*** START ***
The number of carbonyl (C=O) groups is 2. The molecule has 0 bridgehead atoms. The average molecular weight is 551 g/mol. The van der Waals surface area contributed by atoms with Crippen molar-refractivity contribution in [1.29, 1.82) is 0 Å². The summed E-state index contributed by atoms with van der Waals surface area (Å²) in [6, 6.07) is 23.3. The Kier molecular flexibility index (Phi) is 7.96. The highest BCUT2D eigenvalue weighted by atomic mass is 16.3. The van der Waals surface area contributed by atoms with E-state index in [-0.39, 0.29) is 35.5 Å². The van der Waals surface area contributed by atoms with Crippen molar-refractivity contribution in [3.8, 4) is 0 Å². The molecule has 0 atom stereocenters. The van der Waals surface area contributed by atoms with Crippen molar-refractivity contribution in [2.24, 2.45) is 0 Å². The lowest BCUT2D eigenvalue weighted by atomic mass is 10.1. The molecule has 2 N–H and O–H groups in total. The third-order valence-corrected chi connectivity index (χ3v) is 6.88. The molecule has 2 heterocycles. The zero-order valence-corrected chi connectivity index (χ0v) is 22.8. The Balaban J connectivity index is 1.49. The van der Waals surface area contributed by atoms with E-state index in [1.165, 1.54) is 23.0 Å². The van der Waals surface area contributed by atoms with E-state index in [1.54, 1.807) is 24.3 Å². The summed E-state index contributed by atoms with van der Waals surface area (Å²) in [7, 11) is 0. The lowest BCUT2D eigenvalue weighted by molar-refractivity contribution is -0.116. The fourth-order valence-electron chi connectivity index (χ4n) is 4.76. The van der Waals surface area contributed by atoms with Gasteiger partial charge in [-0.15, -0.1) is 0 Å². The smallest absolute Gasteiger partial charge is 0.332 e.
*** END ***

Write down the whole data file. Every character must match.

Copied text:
The number of carbonyl (C=O) groups is 2. The molecule has 0 bridgehead atoms. The average molecular weight is 551 g/mol. The van der Waals surface area contributed by atoms with Crippen molar-refractivity contribution in [1.29, 1.82) is 0 Å². The summed E-state index contributed by atoms with van der Waals surface area (Å²) in [6, 6.07) is 23.3. The Kier molecular flexibility index (Phi) is 7.96. The highest BCUT2D eigenvalue weighted by atomic mass is 16.3. The van der Waals surface area contributed by atoms with E-state index in [-0.39, 0.29) is 35.5 Å². The van der Waals surface area contributed by atoms with Crippen molar-refractivity contribution in [3.8, 4) is 0 Å². The molecule has 0 atom stereocenters. The van der Waals surface area contributed by atoms with Crippen molar-refractivity contribution in [2.24, 2.45) is 0 Å². The lowest BCUT2D eigenvalue weighted by atomic mass is 10.1. The molecule has 2 N–H and O–H groups in total. The third-order valence-corrected chi connectivity index (χ3v) is 6.88. The molecule has 2 heterocycles. The zero-order valence-corrected chi connectivity index (χ0v) is 22.8. The Balaban J connectivity index is 1.49. The van der Waals surface area contributed by atoms with E-state index in [1.165, 1.54) is 23.0 Å². The van der Waals surface area contributed by atoms with E-state index in [1.54, 1.807) is 24.3 Å². The summed E-state index contributed by atoms with van der Waals surface area (Å²) in [7, 11) is 0. The lowest BCUT2D eigenvalue weighted by molar-refractivity contribution is -0.116. The fourth-order valence-electron chi connectivity index (χ4n) is 4.76. The van der Waals surface area contributed by atoms with Gasteiger partial charge in [-0.15, -0.1) is 0 Å². The smallest absolute Gasteiger partial charge is 0.332 e.